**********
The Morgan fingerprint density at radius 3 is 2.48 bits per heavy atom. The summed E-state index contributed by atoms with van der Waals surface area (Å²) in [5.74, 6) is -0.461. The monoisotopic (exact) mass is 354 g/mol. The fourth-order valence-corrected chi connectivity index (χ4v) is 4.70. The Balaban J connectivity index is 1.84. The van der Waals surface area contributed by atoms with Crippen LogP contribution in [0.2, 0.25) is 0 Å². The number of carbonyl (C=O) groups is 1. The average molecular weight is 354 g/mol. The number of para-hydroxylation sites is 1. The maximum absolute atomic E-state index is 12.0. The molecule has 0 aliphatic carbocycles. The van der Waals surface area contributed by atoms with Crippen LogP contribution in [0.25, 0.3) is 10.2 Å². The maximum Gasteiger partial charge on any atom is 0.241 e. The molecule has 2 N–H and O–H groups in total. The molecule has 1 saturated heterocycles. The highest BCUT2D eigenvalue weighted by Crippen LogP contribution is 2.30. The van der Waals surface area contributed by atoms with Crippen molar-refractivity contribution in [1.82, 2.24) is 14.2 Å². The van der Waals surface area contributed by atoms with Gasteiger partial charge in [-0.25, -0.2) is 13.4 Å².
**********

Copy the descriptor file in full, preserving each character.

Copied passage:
The Morgan fingerprint density at radius 3 is 2.48 bits per heavy atom. The summed E-state index contributed by atoms with van der Waals surface area (Å²) in [5.74, 6) is -0.461. The monoisotopic (exact) mass is 354 g/mol. The fourth-order valence-corrected chi connectivity index (χ4v) is 4.70. The Balaban J connectivity index is 1.84. The van der Waals surface area contributed by atoms with Crippen LogP contribution in [0.2, 0.25) is 0 Å². The number of carbonyl (C=O) groups is 1. The average molecular weight is 354 g/mol. The number of para-hydroxylation sites is 1. The maximum absolute atomic E-state index is 12.0. The molecule has 0 aliphatic carbocycles. The van der Waals surface area contributed by atoms with Crippen LogP contribution in [0.25, 0.3) is 10.2 Å². The maximum Gasteiger partial charge on any atom is 0.241 e. The molecule has 2 N–H and O–H groups in total. The molecule has 1 saturated heterocycles. The highest BCUT2D eigenvalue weighted by Crippen LogP contribution is 2.30. The van der Waals surface area contributed by atoms with Crippen molar-refractivity contribution in [1.82, 2.24) is 14.2 Å². The van der Waals surface area contributed by atoms with Gasteiger partial charge in [-0.25, -0.2) is 13.4 Å².